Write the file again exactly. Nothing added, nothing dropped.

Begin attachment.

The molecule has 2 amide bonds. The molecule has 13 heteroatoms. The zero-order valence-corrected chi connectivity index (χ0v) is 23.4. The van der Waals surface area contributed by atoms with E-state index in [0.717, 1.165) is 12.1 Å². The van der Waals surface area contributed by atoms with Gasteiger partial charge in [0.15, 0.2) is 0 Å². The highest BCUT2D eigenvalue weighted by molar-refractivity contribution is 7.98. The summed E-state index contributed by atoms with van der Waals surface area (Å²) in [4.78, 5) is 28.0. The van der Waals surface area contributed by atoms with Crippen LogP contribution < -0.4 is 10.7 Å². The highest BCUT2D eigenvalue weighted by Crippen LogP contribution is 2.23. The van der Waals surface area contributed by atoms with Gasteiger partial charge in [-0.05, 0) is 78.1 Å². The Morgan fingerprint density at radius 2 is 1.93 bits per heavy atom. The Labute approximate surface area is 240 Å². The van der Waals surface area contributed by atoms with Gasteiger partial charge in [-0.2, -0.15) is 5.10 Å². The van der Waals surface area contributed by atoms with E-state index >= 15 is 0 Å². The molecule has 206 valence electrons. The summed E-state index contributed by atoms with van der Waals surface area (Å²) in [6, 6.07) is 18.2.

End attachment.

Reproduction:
The molecule has 2 amide bonds. The molecule has 13 heteroatoms. The zero-order valence-corrected chi connectivity index (χ0v) is 23.4. The van der Waals surface area contributed by atoms with E-state index in [0.717, 1.165) is 12.1 Å². The van der Waals surface area contributed by atoms with Gasteiger partial charge in [0.15, 0.2) is 0 Å². The highest BCUT2D eigenvalue weighted by molar-refractivity contribution is 7.98. The summed E-state index contributed by atoms with van der Waals surface area (Å²) in [4.78, 5) is 28.0. The van der Waals surface area contributed by atoms with Crippen LogP contribution < -0.4 is 10.7 Å². The highest BCUT2D eigenvalue weighted by Crippen LogP contribution is 2.23. The van der Waals surface area contributed by atoms with Gasteiger partial charge in [-0.05, 0) is 78.1 Å². The Morgan fingerprint density at radius 2 is 1.93 bits per heavy atom. The Labute approximate surface area is 240 Å². The van der Waals surface area contributed by atoms with Gasteiger partial charge in [-0.2, -0.15) is 5.10 Å². The van der Waals surface area contributed by atoms with E-state index >= 15 is 0 Å². The molecule has 206 valence electrons. The summed E-state index contributed by atoms with van der Waals surface area (Å²) in [6, 6.07) is 18.2.